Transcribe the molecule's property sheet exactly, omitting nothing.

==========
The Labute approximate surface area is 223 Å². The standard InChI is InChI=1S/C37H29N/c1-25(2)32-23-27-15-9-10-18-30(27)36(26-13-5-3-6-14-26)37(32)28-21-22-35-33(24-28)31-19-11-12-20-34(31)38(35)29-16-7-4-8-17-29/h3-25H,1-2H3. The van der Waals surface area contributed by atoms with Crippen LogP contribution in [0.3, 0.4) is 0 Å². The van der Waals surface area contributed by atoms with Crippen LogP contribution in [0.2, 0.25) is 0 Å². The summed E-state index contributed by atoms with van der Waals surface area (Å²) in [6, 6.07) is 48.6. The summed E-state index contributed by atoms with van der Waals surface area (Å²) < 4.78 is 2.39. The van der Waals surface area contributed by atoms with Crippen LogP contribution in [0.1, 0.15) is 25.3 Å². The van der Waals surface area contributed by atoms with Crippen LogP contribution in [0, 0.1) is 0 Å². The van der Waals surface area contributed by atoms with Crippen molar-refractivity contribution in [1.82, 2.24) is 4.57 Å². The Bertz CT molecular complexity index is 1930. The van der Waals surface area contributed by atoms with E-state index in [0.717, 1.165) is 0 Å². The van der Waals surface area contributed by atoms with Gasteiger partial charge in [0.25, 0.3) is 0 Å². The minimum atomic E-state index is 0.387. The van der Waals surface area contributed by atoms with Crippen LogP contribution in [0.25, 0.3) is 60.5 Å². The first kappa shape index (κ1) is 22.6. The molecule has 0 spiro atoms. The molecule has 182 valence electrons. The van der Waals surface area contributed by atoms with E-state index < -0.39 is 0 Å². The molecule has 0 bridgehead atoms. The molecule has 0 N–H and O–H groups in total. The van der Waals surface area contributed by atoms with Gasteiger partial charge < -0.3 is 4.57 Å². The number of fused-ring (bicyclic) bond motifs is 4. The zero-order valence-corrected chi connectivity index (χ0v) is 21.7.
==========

The Labute approximate surface area is 223 Å². The standard InChI is InChI=1S/C37H29N/c1-25(2)32-23-27-15-9-10-18-30(27)36(26-13-5-3-6-14-26)37(32)28-21-22-35-33(24-28)31-19-11-12-20-34(31)38(35)29-16-7-4-8-17-29/h3-25H,1-2H3. The van der Waals surface area contributed by atoms with Crippen LogP contribution in [0.3, 0.4) is 0 Å². The van der Waals surface area contributed by atoms with Crippen LogP contribution in [0.2, 0.25) is 0 Å². The summed E-state index contributed by atoms with van der Waals surface area (Å²) in [6, 6.07) is 48.6. The summed E-state index contributed by atoms with van der Waals surface area (Å²) < 4.78 is 2.39. The van der Waals surface area contributed by atoms with Crippen LogP contribution in [0.1, 0.15) is 25.3 Å². The van der Waals surface area contributed by atoms with Crippen LogP contribution in [0, 0.1) is 0 Å². The van der Waals surface area contributed by atoms with Crippen molar-refractivity contribution in [1.82, 2.24) is 4.57 Å². The Bertz CT molecular complexity index is 1930. The van der Waals surface area contributed by atoms with E-state index in [0.717, 1.165) is 0 Å². The van der Waals surface area contributed by atoms with Gasteiger partial charge in [0.25, 0.3) is 0 Å². The minimum atomic E-state index is 0.387. The van der Waals surface area contributed by atoms with Crippen LogP contribution in [0.25, 0.3) is 60.5 Å². The first kappa shape index (κ1) is 22.6. The molecule has 0 spiro atoms. The molecule has 182 valence electrons. The van der Waals surface area contributed by atoms with E-state index < -0.39 is 0 Å². The molecule has 0 bridgehead atoms. The molecule has 0 N–H and O–H groups in total. The van der Waals surface area contributed by atoms with Gasteiger partial charge < -0.3 is 4.57 Å². The number of fused-ring (bicyclic) bond motifs is 4. The zero-order valence-corrected chi connectivity index (χ0v) is 21.7.